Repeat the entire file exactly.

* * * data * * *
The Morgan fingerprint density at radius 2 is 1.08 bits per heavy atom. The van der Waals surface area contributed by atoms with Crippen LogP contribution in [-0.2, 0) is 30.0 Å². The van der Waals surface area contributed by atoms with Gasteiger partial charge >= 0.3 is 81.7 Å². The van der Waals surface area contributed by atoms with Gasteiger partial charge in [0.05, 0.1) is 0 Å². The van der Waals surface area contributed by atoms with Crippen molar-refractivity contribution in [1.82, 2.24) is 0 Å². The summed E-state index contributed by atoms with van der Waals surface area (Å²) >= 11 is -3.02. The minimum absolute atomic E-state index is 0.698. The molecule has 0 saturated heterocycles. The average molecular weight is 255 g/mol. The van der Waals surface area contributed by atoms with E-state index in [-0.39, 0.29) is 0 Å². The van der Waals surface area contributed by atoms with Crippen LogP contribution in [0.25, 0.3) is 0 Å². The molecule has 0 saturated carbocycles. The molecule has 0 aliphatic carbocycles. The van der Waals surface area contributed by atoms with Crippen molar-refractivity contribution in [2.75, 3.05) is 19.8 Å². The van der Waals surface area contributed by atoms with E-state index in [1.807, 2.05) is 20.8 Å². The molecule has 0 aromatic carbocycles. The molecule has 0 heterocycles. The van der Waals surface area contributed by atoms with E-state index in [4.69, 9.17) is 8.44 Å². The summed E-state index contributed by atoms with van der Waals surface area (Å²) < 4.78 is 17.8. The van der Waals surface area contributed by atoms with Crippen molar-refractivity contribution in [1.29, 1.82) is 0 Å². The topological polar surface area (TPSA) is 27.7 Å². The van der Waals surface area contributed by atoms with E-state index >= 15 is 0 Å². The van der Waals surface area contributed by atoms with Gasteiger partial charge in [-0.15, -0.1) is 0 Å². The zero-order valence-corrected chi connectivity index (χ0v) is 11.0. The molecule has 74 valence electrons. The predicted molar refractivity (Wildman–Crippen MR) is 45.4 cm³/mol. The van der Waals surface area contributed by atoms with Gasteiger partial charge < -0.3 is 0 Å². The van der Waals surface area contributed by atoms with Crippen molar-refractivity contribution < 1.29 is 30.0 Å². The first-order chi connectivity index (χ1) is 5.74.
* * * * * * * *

The Morgan fingerprint density at radius 2 is 1.08 bits per heavy atom. The van der Waals surface area contributed by atoms with Crippen LogP contribution in [-0.2, 0) is 30.0 Å². The van der Waals surface area contributed by atoms with Gasteiger partial charge >= 0.3 is 81.7 Å². The van der Waals surface area contributed by atoms with Gasteiger partial charge in [0.05, 0.1) is 0 Å². The van der Waals surface area contributed by atoms with Crippen molar-refractivity contribution in [1.82, 2.24) is 0 Å². The summed E-state index contributed by atoms with van der Waals surface area (Å²) >= 11 is -3.02. The minimum absolute atomic E-state index is 0.698. The molecule has 0 saturated heterocycles. The average molecular weight is 255 g/mol. The van der Waals surface area contributed by atoms with E-state index in [-0.39, 0.29) is 0 Å². The van der Waals surface area contributed by atoms with Crippen LogP contribution in [0.25, 0.3) is 0 Å². The molecule has 0 saturated carbocycles. The molecule has 0 aliphatic carbocycles. The van der Waals surface area contributed by atoms with Crippen molar-refractivity contribution in [2.75, 3.05) is 19.8 Å². The van der Waals surface area contributed by atoms with E-state index in [1.807, 2.05) is 20.8 Å². The molecule has 0 aromatic carbocycles. The molecule has 0 heterocycles. The van der Waals surface area contributed by atoms with E-state index in [4.69, 9.17) is 8.44 Å². The summed E-state index contributed by atoms with van der Waals surface area (Å²) < 4.78 is 17.8. The van der Waals surface area contributed by atoms with Crippen molar-refractivity contribution in [1.29, 1.82) is 0 Å². The topological polar surface area (TPSA) is 27.7 Å². The van der Waals surface area contributed by atoms with E-state index >= 15 is 0 Å². The van der Waals surface area contributed by atoms with Gasteiger partial charge in [-0.15, -0.1) is 0 Å². The zero-order valence-corrected chi connectivity index (χ0v) is 11.0. The molecule has 74 valence electrons. The predicted molar refractivity (Wildman–Crippen MR) is 45.4 cm³/mol. The van der Waals surface area contributed by atoms with Gasteiger partial charge < -0.3 is 0 Å². The van der Waals surface area contributed by atoms with Crippen molar-refractivity contribution < 1.29 is 30.0 Å². The first-order chi connectivity index (χ1) is 5.74.